Review: My Chinese Coach (Nintendo DS)

Review: My Chinese Coach (NDS)
Developer: Sensory Sweep
Publisher: Ubisoft
Genre: Educational
Release Date: 08/27/2008

Okay, two rambling stories. First, in the beginning of 2007 my friend Dan wanted to go to China and thus wanted to take a Chinese class so that he could know some basic words as both a sign of respect to the natives and also to help him if he got lost. He didn’t want to take it alone, so he asked me and I said yes. We spent the next few months in an introduction to Mandarin class that ran once a week for three hours. It was a lot of fun and I would have loved to take a follow up but I moved shortly thereafter.

Story #2. While attending a Pokemon event at Toys R Us, I spied a copy of My French Coach for $15 bucks. I speak French pretty well but I am a believer in constantly practicing my language skills to ensure I don’t forget anything and decided to buy it so I had something other then Pokemon games for my DS. Well, it turned out to be one of the best purchases I’d ever made. I absolutely adored the game and how it taught you to write and speak francais. It still remains one of the best games I’ve ever played on the DS.

So with My Chinese Coach, you can see how the two stories go together. Mandarin however, is a very different language from French and due to the five tones and the completely different way of writing, I was curious how the game would be able to teach this added element in addition to everything else.

So how was the game? Is it worth your thirty bones, or would your money be better spent saving up for a Rosetta Stone set of cd’s.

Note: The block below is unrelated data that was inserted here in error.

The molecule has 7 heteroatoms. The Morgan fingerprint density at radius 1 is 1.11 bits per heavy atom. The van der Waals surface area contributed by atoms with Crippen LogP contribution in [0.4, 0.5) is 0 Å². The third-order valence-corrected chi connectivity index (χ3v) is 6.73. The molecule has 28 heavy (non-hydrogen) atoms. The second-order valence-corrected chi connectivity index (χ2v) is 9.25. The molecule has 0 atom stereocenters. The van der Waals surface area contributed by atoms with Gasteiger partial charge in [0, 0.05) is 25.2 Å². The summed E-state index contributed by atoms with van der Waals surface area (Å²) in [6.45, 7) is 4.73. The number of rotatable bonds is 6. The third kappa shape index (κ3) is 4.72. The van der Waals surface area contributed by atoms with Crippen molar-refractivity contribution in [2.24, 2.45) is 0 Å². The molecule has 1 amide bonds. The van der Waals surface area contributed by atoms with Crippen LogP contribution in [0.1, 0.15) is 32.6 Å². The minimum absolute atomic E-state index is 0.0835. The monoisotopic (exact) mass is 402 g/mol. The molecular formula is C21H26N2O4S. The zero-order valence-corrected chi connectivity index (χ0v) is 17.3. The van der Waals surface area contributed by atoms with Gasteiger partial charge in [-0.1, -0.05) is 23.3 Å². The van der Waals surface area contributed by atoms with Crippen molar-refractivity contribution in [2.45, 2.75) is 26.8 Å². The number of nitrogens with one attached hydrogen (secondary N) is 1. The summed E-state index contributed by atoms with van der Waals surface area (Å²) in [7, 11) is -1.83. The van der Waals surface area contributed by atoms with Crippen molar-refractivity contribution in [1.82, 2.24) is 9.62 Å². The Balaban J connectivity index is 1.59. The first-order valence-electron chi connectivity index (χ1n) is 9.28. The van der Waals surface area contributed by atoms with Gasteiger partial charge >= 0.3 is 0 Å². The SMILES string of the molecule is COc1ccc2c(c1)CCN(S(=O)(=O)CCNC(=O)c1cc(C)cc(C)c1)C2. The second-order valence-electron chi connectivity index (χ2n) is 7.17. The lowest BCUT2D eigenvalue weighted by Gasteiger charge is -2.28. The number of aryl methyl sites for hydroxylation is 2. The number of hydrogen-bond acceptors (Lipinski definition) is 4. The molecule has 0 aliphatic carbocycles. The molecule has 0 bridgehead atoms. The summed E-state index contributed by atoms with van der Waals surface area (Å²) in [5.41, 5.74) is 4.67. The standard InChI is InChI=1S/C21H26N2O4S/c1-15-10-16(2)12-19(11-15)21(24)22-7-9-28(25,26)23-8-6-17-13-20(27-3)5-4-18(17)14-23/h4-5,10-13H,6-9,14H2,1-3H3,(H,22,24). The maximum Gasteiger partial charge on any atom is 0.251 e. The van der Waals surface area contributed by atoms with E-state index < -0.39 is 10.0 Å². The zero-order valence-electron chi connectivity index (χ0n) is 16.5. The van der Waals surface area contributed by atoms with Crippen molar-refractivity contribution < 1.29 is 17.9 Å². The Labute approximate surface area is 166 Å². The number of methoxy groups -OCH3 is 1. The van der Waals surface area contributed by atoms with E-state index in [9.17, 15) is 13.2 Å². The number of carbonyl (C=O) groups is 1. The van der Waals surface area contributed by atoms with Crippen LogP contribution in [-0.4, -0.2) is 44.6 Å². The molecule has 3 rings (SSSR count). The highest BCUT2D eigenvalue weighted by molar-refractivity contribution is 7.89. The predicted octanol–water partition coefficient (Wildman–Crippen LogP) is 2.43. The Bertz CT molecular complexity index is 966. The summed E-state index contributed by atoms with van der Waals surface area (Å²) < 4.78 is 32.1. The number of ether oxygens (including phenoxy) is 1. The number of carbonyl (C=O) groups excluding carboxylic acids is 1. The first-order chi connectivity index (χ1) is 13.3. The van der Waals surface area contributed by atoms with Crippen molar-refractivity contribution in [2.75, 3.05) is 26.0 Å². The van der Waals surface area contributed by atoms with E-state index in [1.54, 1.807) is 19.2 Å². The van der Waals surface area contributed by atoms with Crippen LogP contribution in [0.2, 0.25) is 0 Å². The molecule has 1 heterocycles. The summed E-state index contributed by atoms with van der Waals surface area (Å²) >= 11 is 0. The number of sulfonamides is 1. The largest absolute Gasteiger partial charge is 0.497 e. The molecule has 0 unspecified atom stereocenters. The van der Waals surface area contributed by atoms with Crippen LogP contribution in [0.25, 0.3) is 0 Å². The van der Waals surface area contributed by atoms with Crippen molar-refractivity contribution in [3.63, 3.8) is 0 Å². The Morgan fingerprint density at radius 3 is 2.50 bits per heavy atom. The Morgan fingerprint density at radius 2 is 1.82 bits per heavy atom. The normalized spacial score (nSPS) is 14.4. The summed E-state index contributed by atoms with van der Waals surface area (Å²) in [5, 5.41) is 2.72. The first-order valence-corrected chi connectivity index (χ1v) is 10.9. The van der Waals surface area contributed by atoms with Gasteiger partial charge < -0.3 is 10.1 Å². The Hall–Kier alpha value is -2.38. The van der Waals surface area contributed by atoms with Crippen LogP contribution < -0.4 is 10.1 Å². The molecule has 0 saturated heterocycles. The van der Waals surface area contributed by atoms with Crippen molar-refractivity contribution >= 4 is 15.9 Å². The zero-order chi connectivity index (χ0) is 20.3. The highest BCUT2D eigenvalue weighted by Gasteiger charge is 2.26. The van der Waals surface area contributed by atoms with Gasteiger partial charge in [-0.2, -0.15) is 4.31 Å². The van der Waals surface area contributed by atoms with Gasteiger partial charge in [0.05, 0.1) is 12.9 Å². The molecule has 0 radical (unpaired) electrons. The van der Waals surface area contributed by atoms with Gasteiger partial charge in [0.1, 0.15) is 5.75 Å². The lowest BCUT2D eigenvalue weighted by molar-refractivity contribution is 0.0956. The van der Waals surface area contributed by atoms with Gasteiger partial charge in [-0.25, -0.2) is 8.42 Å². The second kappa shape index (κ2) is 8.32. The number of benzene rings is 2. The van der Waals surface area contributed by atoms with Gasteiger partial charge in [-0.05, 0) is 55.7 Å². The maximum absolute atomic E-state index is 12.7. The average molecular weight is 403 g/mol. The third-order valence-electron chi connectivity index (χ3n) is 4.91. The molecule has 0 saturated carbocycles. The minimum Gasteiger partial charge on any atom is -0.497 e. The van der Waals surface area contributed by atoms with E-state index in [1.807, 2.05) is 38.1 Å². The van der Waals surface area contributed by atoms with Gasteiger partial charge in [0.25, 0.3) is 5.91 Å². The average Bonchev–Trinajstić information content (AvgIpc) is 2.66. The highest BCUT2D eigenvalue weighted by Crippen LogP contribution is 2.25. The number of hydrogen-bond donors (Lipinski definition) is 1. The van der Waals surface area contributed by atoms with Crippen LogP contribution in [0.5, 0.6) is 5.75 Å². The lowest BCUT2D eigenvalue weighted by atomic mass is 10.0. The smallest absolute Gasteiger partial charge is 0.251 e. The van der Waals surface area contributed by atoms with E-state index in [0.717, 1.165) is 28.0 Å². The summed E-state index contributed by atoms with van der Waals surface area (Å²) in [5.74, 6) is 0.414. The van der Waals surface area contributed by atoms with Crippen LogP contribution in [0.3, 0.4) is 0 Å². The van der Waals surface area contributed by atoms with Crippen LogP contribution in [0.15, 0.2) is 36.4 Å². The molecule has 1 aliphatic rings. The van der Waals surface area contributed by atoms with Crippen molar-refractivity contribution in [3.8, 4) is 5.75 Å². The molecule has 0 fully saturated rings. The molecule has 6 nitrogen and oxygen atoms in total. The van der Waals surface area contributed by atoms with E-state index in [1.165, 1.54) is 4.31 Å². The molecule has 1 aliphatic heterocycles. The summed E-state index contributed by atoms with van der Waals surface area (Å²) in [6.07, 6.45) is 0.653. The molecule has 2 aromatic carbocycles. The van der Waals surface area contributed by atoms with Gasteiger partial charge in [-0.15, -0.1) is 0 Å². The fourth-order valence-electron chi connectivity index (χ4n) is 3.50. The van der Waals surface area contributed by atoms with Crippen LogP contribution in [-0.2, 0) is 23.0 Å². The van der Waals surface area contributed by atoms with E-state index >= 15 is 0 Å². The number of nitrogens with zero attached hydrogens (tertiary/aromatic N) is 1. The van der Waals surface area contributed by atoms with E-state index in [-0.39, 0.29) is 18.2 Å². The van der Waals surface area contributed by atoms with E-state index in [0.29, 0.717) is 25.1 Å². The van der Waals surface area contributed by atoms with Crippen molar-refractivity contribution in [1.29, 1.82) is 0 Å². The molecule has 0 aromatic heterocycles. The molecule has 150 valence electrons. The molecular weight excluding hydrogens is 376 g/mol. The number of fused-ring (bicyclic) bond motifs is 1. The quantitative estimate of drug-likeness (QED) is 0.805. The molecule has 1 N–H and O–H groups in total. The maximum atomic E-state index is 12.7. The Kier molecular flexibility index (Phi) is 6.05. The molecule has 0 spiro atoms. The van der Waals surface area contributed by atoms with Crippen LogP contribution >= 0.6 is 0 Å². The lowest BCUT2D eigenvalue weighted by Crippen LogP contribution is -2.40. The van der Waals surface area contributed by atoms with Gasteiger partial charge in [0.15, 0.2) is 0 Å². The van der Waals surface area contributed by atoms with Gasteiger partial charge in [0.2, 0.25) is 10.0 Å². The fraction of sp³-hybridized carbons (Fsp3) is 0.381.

That’s the language tutor, not the awesome band.

Let’s Review

1. Modes

Wow, there are a lot of modes in this game. You start off with 29 lessons that you have to play through in order. I know it sounds extremely linear, but it’s standard fare with learning any language. You can test out of some of these lessons by playing an opening quiz that acts like an AP test. Depending on how you do, you’ll get through a few lessons. I, for example, got to start with lesson seven, which made me really happy considering I haven’t touched Mandarin in a long time.

Within each lesson you are given a set of vocabulary words in English and then the pinyin (English characters), Chinese character(s) and the pronunciation of the word. You’ll want to spend a lot of time in this area as it’s the only real time you’ll ever see the Romanized versions of your vocabulary words. In all the tests and games, you’ll be only looking at, drawing, and identifying the Chinese characters rather then focusing on pronunciation. I feel this is the one big flaw of the games, as the most important aspect of Mandarin is the five tones and getting them right when you speak a syllable. Otherwise instead of saying “Mama,” you’ll be saying, “Horse.” For me, I’ll speak Chinese far more then I will read it, but that’s my own personal quibble, and as we’ll see below, there are games that accommodate my preference, which makes me a happy lad.

In order to unlock the next lesson, raise your overall rank, and even unlock new modes of play, you have to master the vocabulary words in your current lesson. You do that by earning mastery points for each word, and you earn points by playing games. Let’s take a look at those games now:

1. Multiple Choice. Here you are given an English word, and you have to identify the write word in Chinese characters. You’ll have ten words and your time limit depends on the difficulty setting,